9:16 AM, Dec 12, 2014 • By GEOFFREY NORMAN
DW reports that:
Poland's Defense Minister Tomasz Siemoniak said on Thursday that he was concerned by the extent of Russia's recent military action over the Baltic Sea.
"For a few days now, there has been unprecedented Russian activity, from its Baltic fleet to flights over the Baltic Sea," Siemoniak said.
This is, it seems, part of a pattern with:
reports of more than 30 Russian military aircraft in the Baltic region on Monday, two Russian bombers were also intercepted over the Baltic Sea by Dutch F-16 fighters.
Just a day later, Norwegian military said that one of its warplanes had a "near miss" with a Russian fighter which had ventured too close, north of Norway. Poland and other Baltic states including Estonia, Lithuania and Latvia have been on edge since Russia annexed the Crimean peninsula from Ukraine in March.
Finland, too, has seen increased Russian air activity. As Sam LaGrone of USNI reports:
Finnish Air Force F/A-18 Hornets have intercepted and observed a variety of Russian aircraft, including Tupolev Tu-95 Bear and Tupolev Tu-22M Backfire bombers and Sukhoi Su-34 Fullback, Sukhoi Su-27 Flanker and Mikoyan MiG-31 Foxhound fighters. “Air activity intensified on December 6 and has continued during the first days of the week. No violations of Finnish airspace have been observed,” read the statement.
Could be just a coincidence but, during the same period when these provocations were occurring, the price of oil was falling. Touching below $60 a barrel yesterday.
Russia owns two exportable commodities. Oil and belligerence.
And the ruble is in free-fall.Dec 22, 2014, Vol. 20, No. 15 • By CATHY YOUNG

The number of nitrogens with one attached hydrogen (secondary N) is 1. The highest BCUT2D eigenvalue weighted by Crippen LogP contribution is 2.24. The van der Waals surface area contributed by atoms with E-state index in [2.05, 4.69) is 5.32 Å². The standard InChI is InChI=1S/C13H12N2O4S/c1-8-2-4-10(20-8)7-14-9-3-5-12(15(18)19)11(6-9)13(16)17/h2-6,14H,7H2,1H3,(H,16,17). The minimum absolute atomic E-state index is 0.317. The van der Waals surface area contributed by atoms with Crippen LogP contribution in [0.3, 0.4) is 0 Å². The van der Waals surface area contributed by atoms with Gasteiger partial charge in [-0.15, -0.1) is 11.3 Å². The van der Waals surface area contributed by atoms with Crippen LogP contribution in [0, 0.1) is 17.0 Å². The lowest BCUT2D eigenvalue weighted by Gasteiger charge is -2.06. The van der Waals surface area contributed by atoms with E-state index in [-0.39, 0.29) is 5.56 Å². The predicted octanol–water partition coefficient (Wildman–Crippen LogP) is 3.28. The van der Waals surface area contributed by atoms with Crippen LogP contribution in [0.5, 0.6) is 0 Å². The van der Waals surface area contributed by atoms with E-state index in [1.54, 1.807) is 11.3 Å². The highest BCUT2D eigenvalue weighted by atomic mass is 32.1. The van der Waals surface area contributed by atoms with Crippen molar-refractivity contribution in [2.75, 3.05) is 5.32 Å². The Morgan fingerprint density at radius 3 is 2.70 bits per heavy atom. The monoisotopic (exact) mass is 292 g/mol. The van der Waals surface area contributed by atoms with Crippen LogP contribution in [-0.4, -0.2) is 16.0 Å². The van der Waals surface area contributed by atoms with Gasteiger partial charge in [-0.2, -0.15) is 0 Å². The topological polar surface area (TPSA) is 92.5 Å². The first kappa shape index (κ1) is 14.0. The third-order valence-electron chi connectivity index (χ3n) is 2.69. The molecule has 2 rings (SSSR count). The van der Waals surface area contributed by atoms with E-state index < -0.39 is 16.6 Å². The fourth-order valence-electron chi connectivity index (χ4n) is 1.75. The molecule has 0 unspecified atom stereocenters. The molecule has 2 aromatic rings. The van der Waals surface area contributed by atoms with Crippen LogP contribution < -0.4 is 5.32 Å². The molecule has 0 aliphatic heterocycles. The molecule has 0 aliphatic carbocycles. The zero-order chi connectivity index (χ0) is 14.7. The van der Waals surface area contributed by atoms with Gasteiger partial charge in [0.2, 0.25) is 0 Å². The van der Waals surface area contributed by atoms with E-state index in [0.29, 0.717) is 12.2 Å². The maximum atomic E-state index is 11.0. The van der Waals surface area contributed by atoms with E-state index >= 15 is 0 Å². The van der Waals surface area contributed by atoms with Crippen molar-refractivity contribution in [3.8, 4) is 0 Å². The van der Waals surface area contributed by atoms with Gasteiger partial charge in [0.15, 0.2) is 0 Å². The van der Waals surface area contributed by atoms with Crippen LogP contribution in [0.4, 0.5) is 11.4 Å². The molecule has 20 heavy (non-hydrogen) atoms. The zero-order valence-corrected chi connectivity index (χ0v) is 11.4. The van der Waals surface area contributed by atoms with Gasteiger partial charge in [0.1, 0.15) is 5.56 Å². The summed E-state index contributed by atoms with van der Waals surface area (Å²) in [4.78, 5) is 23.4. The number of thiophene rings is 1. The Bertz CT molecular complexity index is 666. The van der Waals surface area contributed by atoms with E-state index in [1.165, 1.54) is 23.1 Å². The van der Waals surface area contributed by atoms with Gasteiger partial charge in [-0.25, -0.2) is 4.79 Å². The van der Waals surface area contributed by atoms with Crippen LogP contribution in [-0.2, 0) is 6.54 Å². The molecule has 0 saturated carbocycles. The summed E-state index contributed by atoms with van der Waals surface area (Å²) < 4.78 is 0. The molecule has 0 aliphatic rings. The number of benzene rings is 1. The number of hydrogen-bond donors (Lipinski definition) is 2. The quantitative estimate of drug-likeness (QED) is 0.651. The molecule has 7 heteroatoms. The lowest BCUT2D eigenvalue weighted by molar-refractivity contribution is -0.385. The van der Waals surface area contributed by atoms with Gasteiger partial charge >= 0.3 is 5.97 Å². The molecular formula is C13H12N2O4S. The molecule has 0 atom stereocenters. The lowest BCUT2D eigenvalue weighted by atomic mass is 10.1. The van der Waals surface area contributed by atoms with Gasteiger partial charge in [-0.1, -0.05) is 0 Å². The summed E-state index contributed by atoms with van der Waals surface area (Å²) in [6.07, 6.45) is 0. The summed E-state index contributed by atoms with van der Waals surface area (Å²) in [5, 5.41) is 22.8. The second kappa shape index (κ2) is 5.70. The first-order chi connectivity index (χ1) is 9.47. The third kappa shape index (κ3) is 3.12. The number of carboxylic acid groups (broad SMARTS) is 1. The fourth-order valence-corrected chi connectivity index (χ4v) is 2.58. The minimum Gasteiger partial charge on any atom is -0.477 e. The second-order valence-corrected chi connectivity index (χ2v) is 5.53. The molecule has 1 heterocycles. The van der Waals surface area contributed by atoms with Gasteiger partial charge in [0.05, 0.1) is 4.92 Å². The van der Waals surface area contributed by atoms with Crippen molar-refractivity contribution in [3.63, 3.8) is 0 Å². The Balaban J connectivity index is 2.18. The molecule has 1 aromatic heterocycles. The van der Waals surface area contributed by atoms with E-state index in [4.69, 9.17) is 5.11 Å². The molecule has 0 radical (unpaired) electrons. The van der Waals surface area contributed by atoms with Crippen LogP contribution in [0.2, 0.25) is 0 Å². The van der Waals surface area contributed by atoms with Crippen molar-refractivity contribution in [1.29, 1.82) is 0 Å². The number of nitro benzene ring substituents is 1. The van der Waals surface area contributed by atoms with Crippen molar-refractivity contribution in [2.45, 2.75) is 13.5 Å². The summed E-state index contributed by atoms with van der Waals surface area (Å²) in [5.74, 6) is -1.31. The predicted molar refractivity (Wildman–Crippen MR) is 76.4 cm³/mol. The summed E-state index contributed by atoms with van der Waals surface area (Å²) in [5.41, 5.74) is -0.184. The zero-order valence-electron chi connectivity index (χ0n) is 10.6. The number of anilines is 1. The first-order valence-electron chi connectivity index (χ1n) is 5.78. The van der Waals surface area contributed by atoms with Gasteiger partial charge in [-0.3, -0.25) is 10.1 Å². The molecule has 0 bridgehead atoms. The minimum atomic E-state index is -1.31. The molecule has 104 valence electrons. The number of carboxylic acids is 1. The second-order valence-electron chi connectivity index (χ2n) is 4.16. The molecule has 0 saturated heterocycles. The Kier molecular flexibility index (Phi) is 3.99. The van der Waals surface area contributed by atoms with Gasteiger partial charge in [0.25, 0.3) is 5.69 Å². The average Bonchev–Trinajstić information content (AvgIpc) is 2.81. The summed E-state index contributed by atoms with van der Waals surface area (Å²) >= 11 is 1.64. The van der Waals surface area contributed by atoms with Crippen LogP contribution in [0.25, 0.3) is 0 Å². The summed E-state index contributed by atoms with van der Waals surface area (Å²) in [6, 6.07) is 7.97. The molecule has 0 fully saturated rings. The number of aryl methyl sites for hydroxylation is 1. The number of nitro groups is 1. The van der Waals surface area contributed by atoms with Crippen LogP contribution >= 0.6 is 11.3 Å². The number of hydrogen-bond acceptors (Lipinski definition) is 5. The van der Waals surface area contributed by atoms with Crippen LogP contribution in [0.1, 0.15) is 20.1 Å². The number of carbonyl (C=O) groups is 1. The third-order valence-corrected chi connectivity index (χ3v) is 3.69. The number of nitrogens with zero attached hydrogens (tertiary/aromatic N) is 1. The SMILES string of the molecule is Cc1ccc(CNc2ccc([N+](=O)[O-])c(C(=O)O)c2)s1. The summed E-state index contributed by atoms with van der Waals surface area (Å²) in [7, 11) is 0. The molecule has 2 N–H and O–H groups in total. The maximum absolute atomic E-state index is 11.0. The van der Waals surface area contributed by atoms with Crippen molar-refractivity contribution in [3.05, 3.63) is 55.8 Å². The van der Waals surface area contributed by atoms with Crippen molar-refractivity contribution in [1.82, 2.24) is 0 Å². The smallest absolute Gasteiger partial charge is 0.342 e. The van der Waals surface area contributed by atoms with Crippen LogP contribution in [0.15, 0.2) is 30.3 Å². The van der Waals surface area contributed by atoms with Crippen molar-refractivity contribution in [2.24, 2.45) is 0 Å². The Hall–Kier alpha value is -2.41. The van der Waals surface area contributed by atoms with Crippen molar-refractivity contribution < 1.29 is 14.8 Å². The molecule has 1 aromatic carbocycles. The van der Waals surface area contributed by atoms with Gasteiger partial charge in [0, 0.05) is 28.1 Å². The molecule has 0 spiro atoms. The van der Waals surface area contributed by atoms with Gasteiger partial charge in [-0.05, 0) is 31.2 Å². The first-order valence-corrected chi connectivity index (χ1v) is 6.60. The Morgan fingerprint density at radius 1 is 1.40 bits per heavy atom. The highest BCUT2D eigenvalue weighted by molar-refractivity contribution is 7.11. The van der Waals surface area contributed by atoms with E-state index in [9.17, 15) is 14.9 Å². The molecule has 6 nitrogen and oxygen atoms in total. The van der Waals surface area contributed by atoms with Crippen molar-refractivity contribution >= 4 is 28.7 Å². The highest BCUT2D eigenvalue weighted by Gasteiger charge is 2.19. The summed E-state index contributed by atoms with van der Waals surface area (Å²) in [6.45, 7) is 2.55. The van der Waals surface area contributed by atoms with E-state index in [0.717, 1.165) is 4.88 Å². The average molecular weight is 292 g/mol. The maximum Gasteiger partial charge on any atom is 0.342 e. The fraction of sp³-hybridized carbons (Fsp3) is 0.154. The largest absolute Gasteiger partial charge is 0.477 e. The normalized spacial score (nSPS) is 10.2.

A year ago, Ukraine’s “Euro-maidan” protests, spurred by then-president Viktor Yanukovych’s decision to reject a promised trade agreement with the European Union and rush into the well-paid embrace of Vladimir Putin, began to escalate in Kiev, turning to violent clashes with government forces. A Ukrainian revolution, a Russian land grab, and months of undeclared war later, we still don’t know whether these events signaled the beginning of a revival of Russian power or the beginning of the end of the Putin regime.
2:29 PM, Dec 5, 2014 • By GEOFFREY NORMAN
Charles Lane speculates on just what collapsing oil prices will mean for Russia and Vladimir Putin’s grip on power. This depends, Lane writes:
2:40 PM, Oct 7, 2014 • By JEFFREY GEDMIN
"Even wallpaper has a better memory than human beings," says protagonist Oskar in Guenter Grass's acclaimed 1959 novel, later an academy award winning film, the Tin Drum.
Under Putin, there’s less and less of it.Sep 1, 2014, Vol. 19, No. 47 • By ELLEN BORK
At this writing, it seems that the hundreds of trucks sent by Moscow with supplies for the residents of Eastern Ukraine will be delivered without further incident. For over a week, the long convoy wended its way toward the Ukrainian border, carrying with it the prospect for a spike in tensions between Moscow and Kiev. Concerns over the trucks’ contents—were they humanitarian supplies, or was the convoy a Trojan Horse, filled with weapons and munitions?—have been resolved.